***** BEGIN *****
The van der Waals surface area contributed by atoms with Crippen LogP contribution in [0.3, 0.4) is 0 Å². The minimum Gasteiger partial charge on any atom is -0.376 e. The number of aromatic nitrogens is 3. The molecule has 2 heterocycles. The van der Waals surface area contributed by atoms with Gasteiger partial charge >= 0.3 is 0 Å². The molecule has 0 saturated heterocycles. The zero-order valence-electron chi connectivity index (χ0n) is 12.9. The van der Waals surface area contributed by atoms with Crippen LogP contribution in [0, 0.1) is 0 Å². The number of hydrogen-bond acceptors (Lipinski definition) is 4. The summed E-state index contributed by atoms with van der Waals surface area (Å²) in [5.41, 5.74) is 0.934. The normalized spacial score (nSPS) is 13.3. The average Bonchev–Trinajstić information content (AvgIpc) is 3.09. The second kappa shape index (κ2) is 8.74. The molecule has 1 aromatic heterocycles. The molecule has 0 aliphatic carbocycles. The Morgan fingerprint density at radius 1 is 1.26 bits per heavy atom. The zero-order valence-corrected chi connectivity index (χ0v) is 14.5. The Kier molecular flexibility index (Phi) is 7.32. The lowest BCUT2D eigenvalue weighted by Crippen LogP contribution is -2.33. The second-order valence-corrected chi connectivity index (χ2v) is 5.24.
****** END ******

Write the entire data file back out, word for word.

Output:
The van der Waals surface area contributed by atoms with Crippen LogP contribution in [0.3, 0.4) is 0 Å². The minimum Gasteiger partial charge on any atom is -0.376 e. The number of aromatic nitrogens is 3. The molecule has 2 heterocycles. The van der Waals surface area contributed by atoms with Gasteiger partial charge >= 0.3 is 0 Å². The molecule has 0 saturated heterocycles. The zero-order valence-electron chi connectivity index (χ0n) is 12.9. The van der Waals surface area contributed by atoms with Crippen LogP contribution in [0, 0.1) is 0 Å². The number of hydrogen-bond acceptors (Lipinski definition) is 4. The summed E-state index contributed by atoms with van der Waals surface area (Å²) in [5.41, 5.74) is 0.934. The normalized spacial score (nSPS) is 13.3. The average Bonchev–Trinajstić information content (AvgIpc) is 3.09. The second kappa shape index (κ2) is 8.74. The molecule has 1 aromatic heterocycles. The molecule has 0 aliphatic carbocycles. The Morgan fingerprint density at radius 1 is 1.26 bits per heavy atom. The zero-order valence-corrected chi connectivity index (χ0v) is 14.5. The Kier molecular flexibility index (Phi) is 7.32. The lowest BCUT2D eigenvalue weighted by Crippen LogP contribution is -2.33. The second-order valence-corrected chi connectivity index (χ2v) is 5.24.